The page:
Wednesday, March 21, 2012

The Eugene O'Neill Festival at Arena Stage

A Capital-wide Celebration of America’s Most Important Playwright

Experience one of our festival events for FREE!

by Eugene O’Neill
directed by Ameneh Bordi
March 25 at 5:00 p.m.
in the Kogod Cradle at Arena Stage

This lost one-act by O’Neill centers on young Ned Malloy in the depths of his despair. A reading performed by the fellows of Arena Stage, Exorcism is another example of O’Neill’s dark poetry, haunting but captivating in its humanity.

Reserve your FREE tickets today! Click Here or call 202-488-3300 and use promo code: EUGENE.

Tuesday, March 20, 2012

Free Workshop: Writing the Military Experience

We’re very glad to have recently received a grant from the National Endowment for the Arts allowing us to offer a free workshop for veterans, active duty military personnel, and their family members this spring. The workshop, Writing the Military Experience, will be held at Hill Center, 921 Pennsylvania Avenue, SE, just two blocks from the Eastern Market Metro station. 

Workshop leader Ron Capps is founder and director of The Veterans Writing Project, and author of Writing War  Please email if you would to attend the workshop, which will meet from 7:00 to 9:30 p.m. on six Tuesdays, April 24 through May 29.

Click here for WAMU-FM's podcast of a recent program with Ron.

Monday, March 19, 2012

LPR Reading Photos

Thanks to Truth Thomas for sending us photographs he took from our March 3 reading featuring Little Patuxent Review’s Winter 2012 Social Justice Issue. Truth was guest editor for the issue, and he emceed the program, which featured several authors.
He closes his Editor’s Note by acknowledging the poets, fiction writers, visual artists, and scholars who contributed to the issue:
“Their work, their thoughts, their artwork, is a redemption song, to be sure – not unlike that classic Bob Marley composition entitled “Redemption Song.” It is a testimony of wrongs observed by dedicated lyrical reporters—compelling artistic witnesses—men and women who place a recession-proof value on the price of human dignity. It is a great gift they have given us. It is that great gift we humbly offer you.”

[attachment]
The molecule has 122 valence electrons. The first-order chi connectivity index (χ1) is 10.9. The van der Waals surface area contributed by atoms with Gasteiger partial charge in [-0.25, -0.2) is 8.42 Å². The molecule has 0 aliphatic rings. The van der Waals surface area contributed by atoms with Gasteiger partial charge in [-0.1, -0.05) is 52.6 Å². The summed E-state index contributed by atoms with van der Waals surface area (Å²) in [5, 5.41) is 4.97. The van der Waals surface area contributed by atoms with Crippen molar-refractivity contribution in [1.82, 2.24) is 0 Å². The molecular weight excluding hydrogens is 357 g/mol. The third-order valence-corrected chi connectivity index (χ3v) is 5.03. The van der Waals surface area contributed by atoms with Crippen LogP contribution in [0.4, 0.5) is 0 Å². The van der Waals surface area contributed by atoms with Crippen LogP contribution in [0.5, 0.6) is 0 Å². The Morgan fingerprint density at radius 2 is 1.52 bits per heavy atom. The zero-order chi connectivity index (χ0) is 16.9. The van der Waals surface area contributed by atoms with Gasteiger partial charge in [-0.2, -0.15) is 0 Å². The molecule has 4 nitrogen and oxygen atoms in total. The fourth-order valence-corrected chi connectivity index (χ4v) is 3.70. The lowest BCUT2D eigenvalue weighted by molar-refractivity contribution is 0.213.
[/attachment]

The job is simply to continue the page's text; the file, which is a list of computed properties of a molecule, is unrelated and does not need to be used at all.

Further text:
Thanks also to LPR editor Laura Shovan for working to organize the reading, and all the writers who participated. Copies of the issue, which includes work by Martin Espada, Michael Salcman, Tony Medina, Kathleen Hellen, Greg McBride, Clarinda Harriss, and several others, is available for sale at The Writer’s Center. Or you can get a copy, and a subscription, directly from LPR.

Wednesday, March 7, 2012

Laura Oliver and Jason Schossler

By Sunil Freeman

I’m looking forward to our reading with Laura Oliver and Jason Schossler, authors with great Web sites  who both celebrate the power of storytelling. They’ll share the program this Sunday, March 11 at 2 p.m., here at The Writer's Center.

Check out the video for Mud Cakes, Jason’s first book of poems, which was selected as winner of the inaugural Melissa Lanitis Gregory Poetry Prize from Bona Fide Books. Jason, a Pushcart Prize nominee, is also the recipient of the 2010 Emerging Writer award from Grist: A Journal for Writers, and Reed’s 2009 Edwin Markham Poetry Prize. His poetry and fiction have appeared, among other places, in The Sun, North American Review, Poet Lore, Green Mountains Review, Rattle, and The Antioch Review, where his poem, “Between Jobs,” was nominated by the editors for the Best New Poets 2010 anthology.